We Stand for a Better Way

After President Trump’s disparaging remarks about Haiti and African countries, CCL Global Strategy Director Joe Robertson responds. 

Our volunteers in Nigeria, Cameroon, Côte d’Ivoire, Kenya, Tanzania, in all across 14 African countries and 6 continents, work hard to be principled community leaders whose efforts foster democratic participation. They work to build better societies, where citizens and stakeholders have a voice in making policy, where human imagination, not the inertia of historical injustice, determines future outcomes.

This is not easy work. Volunteers have faced disdain and assault from those who believe citizen volunteers should not have a right to correct against corruption, simply for speaking up. One of our local leaders said, after receiving personal threats, “I will not let people driven by fear and anger stop me from working for good. We have a right to a better future, and we have the tools to empower others. We must do this work.”

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Civics for Rapid, Scalable Climate Action

Active Citizen Participation to Universalize the Paris Effect 

ace-logoArticle 6 of the UN Framework Convention on Climate Change calls for public participation in climate action. This can mean many things; we propose it mean that active, direct citizen participation in the design and deployment of climate solutions be the standard. We propose this be done universally, through a network of collaborating partners to ensure mutual empowerment through the same process of empowerment of citizens and community groups.

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Tunisian winners of Nobel Peace Prize prove the power of dialogue

by Gina Torry

For anyone who has ever asked themselves if their voice as a citizen matters or could make a difference when it come to peace and security — the Norwegian Nobel Committee, which awards the Nobel Peace Prize, has issued a resounding response: Indeed.

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Pope calls for Dialogue and Mutual Empowerment

In his historic address to a joint session of the U.S. Congress, Pope Francis called America “a land of dreams”, which he said can lead the world in a shift to deep, inclusive politics and economics that brings people together, eliminates harm, and guarantees dignity and reciprocity. 

Pope Francis has come to the United States with a very clear and universal message: there are injustices no free and conscientious people can accept and against which all people of good will should work together. Challenges like climate change, immigration and income inequality are not ideological issues, partisan issues or issues of opinion or preference; they are deep moral issues. And we must do our best to work in solidarity, to oppose these unnecessary injustices.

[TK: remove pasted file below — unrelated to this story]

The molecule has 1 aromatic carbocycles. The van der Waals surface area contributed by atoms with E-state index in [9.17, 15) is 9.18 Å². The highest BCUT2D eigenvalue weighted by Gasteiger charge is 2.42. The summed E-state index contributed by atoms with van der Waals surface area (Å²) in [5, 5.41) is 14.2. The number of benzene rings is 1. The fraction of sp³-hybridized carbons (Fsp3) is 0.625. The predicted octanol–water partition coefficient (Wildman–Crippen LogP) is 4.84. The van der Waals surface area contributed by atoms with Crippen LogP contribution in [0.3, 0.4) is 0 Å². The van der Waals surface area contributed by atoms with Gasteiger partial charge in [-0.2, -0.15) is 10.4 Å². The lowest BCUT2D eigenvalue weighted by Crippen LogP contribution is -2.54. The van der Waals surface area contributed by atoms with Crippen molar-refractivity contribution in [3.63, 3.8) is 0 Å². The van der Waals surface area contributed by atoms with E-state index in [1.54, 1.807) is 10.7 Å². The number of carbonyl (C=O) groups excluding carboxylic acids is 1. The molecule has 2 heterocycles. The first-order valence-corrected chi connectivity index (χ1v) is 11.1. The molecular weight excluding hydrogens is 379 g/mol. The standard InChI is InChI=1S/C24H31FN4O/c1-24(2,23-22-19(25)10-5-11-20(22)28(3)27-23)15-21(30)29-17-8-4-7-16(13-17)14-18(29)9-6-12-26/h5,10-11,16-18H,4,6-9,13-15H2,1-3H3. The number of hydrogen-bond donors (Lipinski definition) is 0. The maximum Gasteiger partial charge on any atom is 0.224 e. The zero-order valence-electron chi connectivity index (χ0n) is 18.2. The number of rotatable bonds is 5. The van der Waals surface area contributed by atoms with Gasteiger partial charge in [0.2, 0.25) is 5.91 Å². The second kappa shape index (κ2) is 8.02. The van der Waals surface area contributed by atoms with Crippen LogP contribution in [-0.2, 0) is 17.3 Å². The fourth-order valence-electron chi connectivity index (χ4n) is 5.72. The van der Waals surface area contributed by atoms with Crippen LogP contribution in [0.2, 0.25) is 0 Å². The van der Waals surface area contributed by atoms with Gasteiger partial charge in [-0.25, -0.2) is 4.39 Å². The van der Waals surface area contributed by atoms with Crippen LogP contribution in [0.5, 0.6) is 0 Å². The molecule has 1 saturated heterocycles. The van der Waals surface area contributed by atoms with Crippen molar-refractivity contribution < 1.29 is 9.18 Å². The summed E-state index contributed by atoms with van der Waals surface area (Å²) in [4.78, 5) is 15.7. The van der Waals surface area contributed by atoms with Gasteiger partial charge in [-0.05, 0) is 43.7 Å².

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Introducing the People+Planet Project

Building Partnerships to Achieve the SDGs and Climate Agreements

  • Report on the July 23, 2015 discussion on the People + Planet Project, a Post–2015 Action Platform
  • Hosted by the United Nations Post–2015 Development Planning Unit Executive Office of the Secretary-General
  • Presented by Natalia Vega-Berry, Campaign Director of the People + Planet Project An initiative developed by The Global Brain

In response to the momentous query What is our responsibility post–2015 to ensure the Sustainable Development Goals (SDGs) and Climate Agreements are realized?, we have developed the People + Planet Project, to ensure actions will be taken by citizens, organizations, NGO’s and business following the announcement of the SDG’s and the new climate agreements at COP21.

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Quiet Revolt Stuns UK Pollsters

For weeks, public opinion polls in the UK have shown the contest for leadership of the UK government to be a dead heat, likely to require a complicated negotiation to achieve a new governing coalition. Nearly every poll showed the Conservatives and Labour to be hovering around 34 percent support each. No one was expected to win an outright majority. Late last night, however, exit polls showed something radically different: David Cameron’s Conservatives beat Labour 37 to 31 in the popular vote, and would hold an outright majority in Parliament, while the Scottish National Party won nearly every seat in Scotland.

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Disruptive Optimism for Serious Change

We need non-expert voices in the room. No individual expert knows everything, many decision-makers are themselves non-experts, and considering stakeholders’ voices leads to more legitimate, relevant and viable policy outcomes. Significant improvements in the prevailing condition require disruption of the status quo. The status quo implicitly extends from the status quo ante, the prevailing norms that preceded the current state of affairs and on which the structures we know were founded. Expertise is rooted in an examination of these two states, and can provide a sound and reasoned reference for how to move into the future, but when we look to achieve a post status quo reality, where human conditions are greatly improved and the previously unavailable has become commonplace, we have to recognize that we are looking beyond what is known. Expertise unaccompanied by the power of imagination and a hot contest of ideas can lead to planning not well adapted to visualizing, comprehending or catalyzing disruptive optimizing change.

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